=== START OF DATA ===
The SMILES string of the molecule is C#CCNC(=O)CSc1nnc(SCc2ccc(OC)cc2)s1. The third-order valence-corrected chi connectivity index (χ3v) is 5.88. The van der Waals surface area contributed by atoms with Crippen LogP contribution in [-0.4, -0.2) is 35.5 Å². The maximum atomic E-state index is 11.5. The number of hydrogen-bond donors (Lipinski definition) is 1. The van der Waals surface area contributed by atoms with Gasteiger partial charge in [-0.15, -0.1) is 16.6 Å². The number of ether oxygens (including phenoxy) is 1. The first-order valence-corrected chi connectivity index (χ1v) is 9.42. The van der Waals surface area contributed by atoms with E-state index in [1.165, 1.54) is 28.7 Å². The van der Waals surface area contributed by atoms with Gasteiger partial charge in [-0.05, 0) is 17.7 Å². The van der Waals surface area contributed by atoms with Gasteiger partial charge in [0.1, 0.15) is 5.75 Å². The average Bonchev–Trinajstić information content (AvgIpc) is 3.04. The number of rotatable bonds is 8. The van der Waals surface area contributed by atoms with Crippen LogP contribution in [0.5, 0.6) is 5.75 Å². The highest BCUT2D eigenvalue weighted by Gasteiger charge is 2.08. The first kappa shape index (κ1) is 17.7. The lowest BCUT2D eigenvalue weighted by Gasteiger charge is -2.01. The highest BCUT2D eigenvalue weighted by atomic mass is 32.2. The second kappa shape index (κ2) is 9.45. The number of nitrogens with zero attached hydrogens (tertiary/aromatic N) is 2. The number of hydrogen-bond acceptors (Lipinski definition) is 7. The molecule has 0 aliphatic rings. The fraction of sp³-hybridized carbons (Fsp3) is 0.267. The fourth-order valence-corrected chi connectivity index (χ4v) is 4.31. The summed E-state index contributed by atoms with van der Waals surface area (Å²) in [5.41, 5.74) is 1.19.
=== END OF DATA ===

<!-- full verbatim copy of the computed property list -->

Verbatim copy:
The SMILES string of the molecule is C#CCNC(=O)CSc1nnc(SCc2ccc(OC)cc2)s1. The third-order valence-corrected chi connectivity index (χ3v) is 5.88. The van der Waals surface area contributed by atoms with Crippen LogP contribution in [-0.4, -0.2) is 35.5 Å². The maximum atomic E-state index is 11.5. The number of hydrogen-bond donors (Lipinski definition) is 1. The van der Waals surface area contributed by atoms with Gasteiger partial charge in [-0.15, -0.1) is 16.6 Å². The number of ether oxygens (including phenoxy) is 1. The first-order valence-corrected chi connectivity index (χ1v) is 9.42. The van der Waals surface area contributed by atoms with E-state index in [1.165, 1.54) is 28.7 Å². The van der Waals surface area contributed by atoms with Gasteiger partial charge in [-0.05, 0) is 17.7 Å². The van der Waals surface area contributed by atoms with Gasteiger partial charge in [0.1, 0.15) is 5.75 Å². The average Bonchev–Trinajstić information content (AvgIpc) is 3.04. The number of rotatable bonds is 8. The van der Waals surface area contributed by atoms with Crippen LogP contribution in [0.5, 0.6) is 5.75 Å². The highest BCUT2D eigenvalue weighted by Gasteiger charge is 2.08. The first kappa shape index (κ1) is 17.7. The lowest BCUT2D eigenvalue weighted by Gasteiger charge is -2.01. The highest BCUT2D eigenvalue weighted by atomic mass is 32.2. The second kappa shape index (κ2) is 9.45. The number of nitrogens with zero attached hydrogens (tertiary/aromatic N) is 2. The number of hydrogen-bond acceptors (Lipinski definition) is 7. The molecule has 0 aliphatic rings. The fraction of sp³-hybridized carbons (Fsp3) is 0.267. The fourth-order valence-corrected chi connectivity index (χ4v) is 4.31. The summed E-state index contributed by atoms with van der Waals surface area (Å²) in [5.41, 5.74) is 1.19.